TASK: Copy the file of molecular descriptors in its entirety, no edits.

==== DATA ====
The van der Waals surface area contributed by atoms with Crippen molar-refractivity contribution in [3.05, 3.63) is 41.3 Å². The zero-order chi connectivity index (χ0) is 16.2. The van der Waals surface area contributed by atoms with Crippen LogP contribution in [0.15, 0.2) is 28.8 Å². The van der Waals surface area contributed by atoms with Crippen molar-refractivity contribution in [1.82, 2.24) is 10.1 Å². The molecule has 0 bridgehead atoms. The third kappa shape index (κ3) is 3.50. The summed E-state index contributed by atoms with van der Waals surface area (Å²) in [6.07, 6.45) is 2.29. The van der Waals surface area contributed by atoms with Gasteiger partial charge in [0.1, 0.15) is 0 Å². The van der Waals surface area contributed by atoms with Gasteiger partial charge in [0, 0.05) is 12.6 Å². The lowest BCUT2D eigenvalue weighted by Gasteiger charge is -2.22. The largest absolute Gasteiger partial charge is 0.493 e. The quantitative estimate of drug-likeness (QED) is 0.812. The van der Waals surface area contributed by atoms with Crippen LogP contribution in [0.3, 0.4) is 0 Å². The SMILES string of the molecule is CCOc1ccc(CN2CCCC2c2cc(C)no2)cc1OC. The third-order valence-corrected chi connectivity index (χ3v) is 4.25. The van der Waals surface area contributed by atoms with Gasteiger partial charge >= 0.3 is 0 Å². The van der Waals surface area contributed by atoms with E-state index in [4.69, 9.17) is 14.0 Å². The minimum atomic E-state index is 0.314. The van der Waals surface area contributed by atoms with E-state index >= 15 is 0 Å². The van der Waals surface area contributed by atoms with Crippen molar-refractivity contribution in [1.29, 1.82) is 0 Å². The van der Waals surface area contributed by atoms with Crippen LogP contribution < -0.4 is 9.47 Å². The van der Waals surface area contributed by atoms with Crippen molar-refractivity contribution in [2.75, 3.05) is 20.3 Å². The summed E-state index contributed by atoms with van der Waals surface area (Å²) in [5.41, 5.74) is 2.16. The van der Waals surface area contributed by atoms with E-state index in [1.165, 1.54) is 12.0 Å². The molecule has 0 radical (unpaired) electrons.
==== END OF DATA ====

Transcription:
The van der Waals surface area contributed by atoms with Crippen molar-refractivity contribution in [3.05, 3.63) is 41.3 Å². The zero-order chi connectivity index (χ0) is 16.2. The van der Waals surface area contributed by atoms with Crippen LogP contribution in [0.15, 0.2) is 28.8 Å². The van der Waals surface area contributed by atoms with Crippen molar-refractivity contribution in [1.82, 2.24) is 10.1 Å². The molecule has 0 bridgehead atoms. The third kappa shape index (κ3) is 3.50. The summed E-state index contributed by atoms with van der Waals surface area (Å²) in [6.07, 6.45) is 2.29. The van der Waals surface area contributed by atoms with Gasteiger partial charge in [0.1, 0.15) is 0 Å². The van der Waals surface area contributed by atoms with Gasteiger partial charge in [0, 0.05) is 12.6 Å². The lowest BCUT2D eigenvalue weighted by Gasteiger charge is -2.22. The largest absolute Gasteiger partial charge is 0.493 e. The quantitative estimate of drug-likeness (QED) is 0.812. The van der Waals surface area contributed by atoms with Crippen LogP contribution in [0.3, 0.4) is 0 Å². The SMILES string of the molecule is CCOc1ccc(CN2CCCC2c2cc(C)no2)cc1OC. The third-order valence-corrected chi connectivity index (χ3v) is 4.25. The van der Waals surface area contributed by atoms with Gasteiger partial charge >= 0.3 is 0 Å². The van der Waals surface area contributed by atoms with E-state index in [4.69, 9.17) is 14.0 Å². The minimum atomic E-state index is 0.314. The van der Waals surface area contributed by atoms with E-state index >= 15 is 0 Å². The van der Waals surface area contributed by atoms with Crippen molar-refractivity contribution in [1.29, 1.82) is 0 Å². The van der Waals surface area contributed by atoms with Crippen LogP contribution < -0.4 is 9.47 Å². The van der Waals surface area contributed by atoms with Crippen molar-refractivity contribution in [2.75, 3.05) is 20.3 Å². The summed E-state index contributed by atoms with van der Waals surface area (Å²) in [5.41, 5.74) is 2.16. The van der Waals surface area contributed by atoms with E-state index in [1.165, 1.54) is 12.0 Å². The molecule has 0 radical (unpaired) electrons.